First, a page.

RALEIGH, NC (WBTV) - Elizabeth Edwards, the wife of former Democratic presidential candidate John Edwards who has battled cancer for the last several years, died at her home Tuesday afternoon.
Edwards died at her home in Chapel Hill, where family and friends had gathered since doctors said her cancer had worsened and recommended that she not seek additional further treatment.
A family statement released Monday afternoon said physicians told the 61-year-old last week there would be no further benefit from continuing her cancer treatments.
A friend says her estranged husband, former presidential candidate John Edwards, their children, and her brother and sister, were at her side at the Edwards' home.
In the statement released Monday, Edwards thanked those who "support and inspire" her. Edwards said she was grateful to have made a positive impact.
Edwards focused on reforming the country's health care system toward a single-payer process designed to serve all. She battled breast cancer since 2004, and shared with the public the most intimate struggles of her bouts with cancer.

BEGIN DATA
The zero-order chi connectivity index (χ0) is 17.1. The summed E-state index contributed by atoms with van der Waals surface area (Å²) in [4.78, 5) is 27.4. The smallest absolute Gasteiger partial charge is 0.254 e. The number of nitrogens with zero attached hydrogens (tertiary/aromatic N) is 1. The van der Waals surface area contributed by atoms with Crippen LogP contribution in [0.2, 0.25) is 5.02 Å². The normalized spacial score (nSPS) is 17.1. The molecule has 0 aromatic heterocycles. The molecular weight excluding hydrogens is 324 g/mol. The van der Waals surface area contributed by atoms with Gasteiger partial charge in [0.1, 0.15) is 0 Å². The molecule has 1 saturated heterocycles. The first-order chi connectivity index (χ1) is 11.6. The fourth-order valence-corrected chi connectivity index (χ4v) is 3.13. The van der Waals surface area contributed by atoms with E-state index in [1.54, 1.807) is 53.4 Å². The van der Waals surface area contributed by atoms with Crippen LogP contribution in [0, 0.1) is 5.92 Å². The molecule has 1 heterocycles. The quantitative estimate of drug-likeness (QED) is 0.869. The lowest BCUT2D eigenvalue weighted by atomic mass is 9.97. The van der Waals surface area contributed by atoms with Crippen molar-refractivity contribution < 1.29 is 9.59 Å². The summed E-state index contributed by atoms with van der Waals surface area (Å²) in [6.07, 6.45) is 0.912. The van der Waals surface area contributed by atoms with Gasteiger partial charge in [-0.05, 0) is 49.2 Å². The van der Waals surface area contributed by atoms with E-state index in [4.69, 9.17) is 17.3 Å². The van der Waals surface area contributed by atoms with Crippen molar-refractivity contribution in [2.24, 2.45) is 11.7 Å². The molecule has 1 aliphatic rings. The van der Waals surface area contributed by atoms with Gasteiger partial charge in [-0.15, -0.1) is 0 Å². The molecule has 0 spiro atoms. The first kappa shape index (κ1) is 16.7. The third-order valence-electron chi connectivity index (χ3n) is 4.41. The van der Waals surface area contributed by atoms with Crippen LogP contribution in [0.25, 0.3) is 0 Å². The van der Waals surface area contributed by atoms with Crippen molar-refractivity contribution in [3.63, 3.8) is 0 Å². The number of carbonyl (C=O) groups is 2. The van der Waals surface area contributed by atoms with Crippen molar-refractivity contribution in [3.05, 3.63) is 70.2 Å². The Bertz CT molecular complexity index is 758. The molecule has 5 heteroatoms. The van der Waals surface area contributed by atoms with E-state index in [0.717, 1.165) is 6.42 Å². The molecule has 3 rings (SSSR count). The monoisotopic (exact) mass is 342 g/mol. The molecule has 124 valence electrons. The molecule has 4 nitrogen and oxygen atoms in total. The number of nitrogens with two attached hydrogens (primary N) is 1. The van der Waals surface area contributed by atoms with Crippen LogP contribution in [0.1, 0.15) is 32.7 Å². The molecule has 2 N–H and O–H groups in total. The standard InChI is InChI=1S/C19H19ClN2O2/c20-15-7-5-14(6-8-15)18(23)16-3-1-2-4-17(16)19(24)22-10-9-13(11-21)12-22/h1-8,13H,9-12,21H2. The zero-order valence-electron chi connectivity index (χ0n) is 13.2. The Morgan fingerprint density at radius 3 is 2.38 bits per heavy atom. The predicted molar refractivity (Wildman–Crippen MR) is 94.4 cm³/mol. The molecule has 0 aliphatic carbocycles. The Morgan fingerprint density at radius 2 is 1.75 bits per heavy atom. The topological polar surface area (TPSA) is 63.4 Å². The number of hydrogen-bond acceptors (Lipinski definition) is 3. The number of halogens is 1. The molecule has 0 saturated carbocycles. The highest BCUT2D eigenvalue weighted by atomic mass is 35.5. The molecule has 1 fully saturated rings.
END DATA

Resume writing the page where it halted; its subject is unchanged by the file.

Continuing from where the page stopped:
She was first diagnosed with cancer in the final weeks of the 2004 presidential campaign, when her husband, who was at the time a U.S. senator from North Carolina, was also the Democratic nominee for vice president. The couple didn't disclose her illness until after the election.
The cancer went into remission after months of treatment, but it resurfaced in early 2007, as John Edwards was mounting a second run at the White House. The Edwardses agreed at the time that they wouldn't allow the cancer to derail his candidacy.
Because the cancer had moved into her bones in 2007, her doctors said at that time that it was no longer curable but could be treated.
The Edwards family released the following statement on Monday:
You all know that I have been sustained throughout my life by three saving graces – my family, my friends, and a faith in the power of resilience and hope.
These graces have carried me through difficult times and they have brought more joy to the good times than I ever could have imagined.
The days of our lives, for all of us, are numbered. We know that.
And, yes, there are certainly times when we aren't able to muster as much strength and patience as we would like. It's called being human.
But I have found that in the simple act of living with hope, and in the daily effort to have a positive impact in the world, the days I do have are made all the more meaningful and precious.
And for that I am grateful. It isn't possible to put into words the love and gratitude I feel to everyone who has and continues to support and inspire me every day. To you I simply say: you know.